Why Small Groups Are Worth It

I want to be honest here. When I did the research for today’s featured article, “6 Ways to Get More Out of Your Small Group,” I had to glean most of the wisdom from others. That’s because I didn’t have a lot of first-hand experience with great small groups.

First of all, confession time: I am not currently in a small group. Yes, it’s true. Having two children under 3 and a husband who is in full-time church ministry (and already doing “church stuff” three evenings a week) are a few of the reasons this hasn’t happened. But another part of it is I simply haven’t made it a priority. (More on this later.)

Second, during my single years I attended and even led my share of small groups. Some were good. Others were OK. And still others were not-so-good. Despite good intentions, for various reasons a lot of these groups just fell flat. I didn’t see the impact in my own life or on the lives of others that I had anticipated.

Through the years, I’ve discovered there are a number of things that can cause small groups not to “work.” A lack of strong leadership is one of them. If you don’t have a passionate, committed leader or leaders, your small group won’t make it.

Identity crisis is another peril. Are we a Bible study? Are we a social outlet? Are we a prayer meeting? Are we a service organization? If your small group isn’t unified in — and clear on — its vision, it won’t make it.

And chemistry, or the lack thereof, is a third small-group killer. If the people in your group don’t get along and truly enjoy being in one another’s lives … you guessed it … it won’t make it.

So far this post is sounding super-depressing, but let me continue. I still want to be in a small group. I even think it’s possible to be in a truly great small group. Why? Because as believers we are called to be in community. And the real stuff — the life-on-life stuff — isn’t going to happen during a couple of hours on Sunday.

We could talk all day about what goes into a perfect small group, but a major ingredient is me. How am I engaging? What is my heart and attitude toward the people in my group? Am I seeking out the opportunities for growth and outreach God has for me within the community of a small group?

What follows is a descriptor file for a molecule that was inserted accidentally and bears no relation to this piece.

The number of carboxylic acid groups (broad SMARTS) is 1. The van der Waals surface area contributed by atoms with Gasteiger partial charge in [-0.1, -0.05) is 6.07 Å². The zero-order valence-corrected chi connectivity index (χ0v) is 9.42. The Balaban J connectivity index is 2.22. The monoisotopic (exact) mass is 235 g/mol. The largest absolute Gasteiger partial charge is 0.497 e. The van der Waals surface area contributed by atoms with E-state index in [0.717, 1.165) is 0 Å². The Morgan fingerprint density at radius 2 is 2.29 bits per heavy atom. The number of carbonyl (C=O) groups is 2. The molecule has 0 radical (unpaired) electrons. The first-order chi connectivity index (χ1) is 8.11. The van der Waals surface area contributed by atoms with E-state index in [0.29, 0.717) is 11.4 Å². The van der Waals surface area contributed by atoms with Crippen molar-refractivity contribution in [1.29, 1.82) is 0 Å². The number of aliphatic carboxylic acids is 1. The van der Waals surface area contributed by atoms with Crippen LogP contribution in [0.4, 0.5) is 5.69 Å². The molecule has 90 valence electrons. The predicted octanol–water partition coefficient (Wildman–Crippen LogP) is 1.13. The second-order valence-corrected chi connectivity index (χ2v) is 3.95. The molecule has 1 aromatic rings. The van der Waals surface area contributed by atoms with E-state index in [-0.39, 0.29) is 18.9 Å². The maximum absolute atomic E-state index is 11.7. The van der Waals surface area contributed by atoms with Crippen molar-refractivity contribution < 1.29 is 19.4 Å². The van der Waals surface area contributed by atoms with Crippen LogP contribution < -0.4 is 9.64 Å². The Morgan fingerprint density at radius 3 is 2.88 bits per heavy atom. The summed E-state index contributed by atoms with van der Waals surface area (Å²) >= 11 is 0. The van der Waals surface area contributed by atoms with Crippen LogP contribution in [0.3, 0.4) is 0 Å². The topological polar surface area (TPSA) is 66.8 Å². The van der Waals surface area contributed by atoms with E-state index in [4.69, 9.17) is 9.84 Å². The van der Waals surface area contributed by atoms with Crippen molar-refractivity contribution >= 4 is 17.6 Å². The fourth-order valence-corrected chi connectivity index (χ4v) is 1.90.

I was recently challenged by a conversation I had with a friend. She is seeking community and went on a women’s retreat at the church she’d been attending for several months. After a stirring message, she stood in a corner crying; no one approached her to ask what was wrong or offer to pray for her. As she told me the story, she said, “What’s wrong with us? Something is wrong when we won’t reach out to the girl crying in the corner!”

And that is the point of community: to know the person crying in the corner. To learn her story. To be Jesus’ hands and feet to her. Without community, the church will fail in its calling. Small groups can be an effective way to develop the kind of life-giving relationships believers are meant to have. So, yes, not all small groups are great, but we need to keep trying to make them better. Don’t you agree?

As I said earlier, I’ve recently been convicted about my lack of effort when it comes to engaging in community. This fall, I’m committing to being intentional in my efforts to connect with community, including seeking out a small group. I’m not promising it’s going to be easy. In fact, I’m pretty sure it’s going to be a challenge. But it will be worth it.

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About the Author

Suzanne Gosselin
Suzanne Hadley Gosselin

Suzanne Hadley Gosselin is a freelance writer and editor. She graduated from Multnomah University with a degree in journalism and biblical theology. She lives in California with her husband, Kevin, who is a family pastor, and her four young children: Josiah, Sadie, Amelia and Jackson. When she’s not hanging out with her kids, Suzanne loves a good cup of coffee, conversation with friends, musical theater and a trip to the beautiful California coast.

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